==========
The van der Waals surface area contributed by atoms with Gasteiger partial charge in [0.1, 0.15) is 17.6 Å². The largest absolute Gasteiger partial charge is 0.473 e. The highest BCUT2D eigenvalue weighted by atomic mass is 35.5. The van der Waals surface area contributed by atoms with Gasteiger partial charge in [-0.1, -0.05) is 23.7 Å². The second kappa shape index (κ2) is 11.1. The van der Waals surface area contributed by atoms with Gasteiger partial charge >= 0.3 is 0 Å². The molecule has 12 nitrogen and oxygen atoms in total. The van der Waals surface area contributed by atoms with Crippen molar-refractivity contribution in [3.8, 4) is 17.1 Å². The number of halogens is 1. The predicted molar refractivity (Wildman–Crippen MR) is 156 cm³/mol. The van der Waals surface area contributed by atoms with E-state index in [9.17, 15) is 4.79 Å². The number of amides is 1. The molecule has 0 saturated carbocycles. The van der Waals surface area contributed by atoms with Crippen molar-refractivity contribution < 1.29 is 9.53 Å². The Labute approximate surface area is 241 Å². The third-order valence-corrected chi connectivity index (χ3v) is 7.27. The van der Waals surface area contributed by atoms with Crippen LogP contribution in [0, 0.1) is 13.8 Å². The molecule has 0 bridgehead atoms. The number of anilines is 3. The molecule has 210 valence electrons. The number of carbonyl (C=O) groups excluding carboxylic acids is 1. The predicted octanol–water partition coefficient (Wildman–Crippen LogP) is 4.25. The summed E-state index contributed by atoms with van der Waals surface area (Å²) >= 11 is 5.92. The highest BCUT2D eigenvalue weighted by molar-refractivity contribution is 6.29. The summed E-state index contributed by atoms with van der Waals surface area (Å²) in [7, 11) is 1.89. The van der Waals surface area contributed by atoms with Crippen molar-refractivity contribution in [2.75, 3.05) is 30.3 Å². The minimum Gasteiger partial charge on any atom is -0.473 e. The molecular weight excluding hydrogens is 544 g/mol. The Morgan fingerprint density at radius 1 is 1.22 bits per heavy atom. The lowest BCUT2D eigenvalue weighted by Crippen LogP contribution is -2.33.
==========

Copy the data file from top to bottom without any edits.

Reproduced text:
The van der Waals surface area contributed by atoms with Gasteiger partial charge in [0.1, 0.15) is 17.6 Å². The largest absolute Gasteiger partial charge is 0.473 e. The highest BCUT2D eigenvalue weighted by atomic mass is 35.5. The van der Waals surface area contributed by atoms with Gasteiger partial charge in [-0.1, -0.05) is 23.7 Å². The second kappa shape index (κ2) is 11.1. The van der Waals surface area contributed by atoms with Gasteiger partial charge >= 0.3 is 0 Å². The molecule has 12 nitrogen and oxygen atoms in total. The van der Waals surface area contributed by atoms with Crippen molar-refractivity contribution in [3.8, 4) is 17.1 Å². The number of halogens is 1. The predicted molar refractivity (Wildman–Crippen MR) is 156 cm³/mol. The van der Waals surface area contributed by atoms with E-state index in [9.17, 15) is 4.79 Å². The number of amides is 1. The molecule has 0 saturated carbocycles. The van der Waals surface area contributed by atoms with Crippen molar-refractivity contribution < 1.29 is 9.53 Å². The Labute approximate surface area is 241 Å². The third-order valence-corrected chi connectivity index (χ3v) is 7.27. The van der Waals surface area contributed by atoms with Crippen LogP contribution in [0, 0.1) is 13.8 Å². The molecule has 0 bridgehead atoms. The number of anilines is 3. The molecule has 210 valence electrons. The number of carbonyl (C=O) groups excluding carboxylic acids is 1. The predicted octanol–water partition coefficient (Wildman–Crippen LogP) is 4.25. The summed E-state index contributed by atoms with van der Waals surface area (Å²) >= 11 is 5.92. The highest BCUT2D eigenvalue weighted by molar-refractivity contribution is 6.29. The summed E-state index contributed by atoms with van der Waals surface area (Å²) in [7, 11) is 1.89. The van der Waals surface area contributed by atoms with Crippen molar-refractivity contribution in [2.75, 3.05) is 30.3 Å². The minimum Gasteiger partial charge on any atom is -0.473 e. The molecular weight excluding hydrogens is 544 g/mol. The Morgan fingerprint density at radius 1 is 1.22 bits per heavy atom. The lowest BCUT2D eigenvalue weighted by Crippen LogP contribution is -2.33.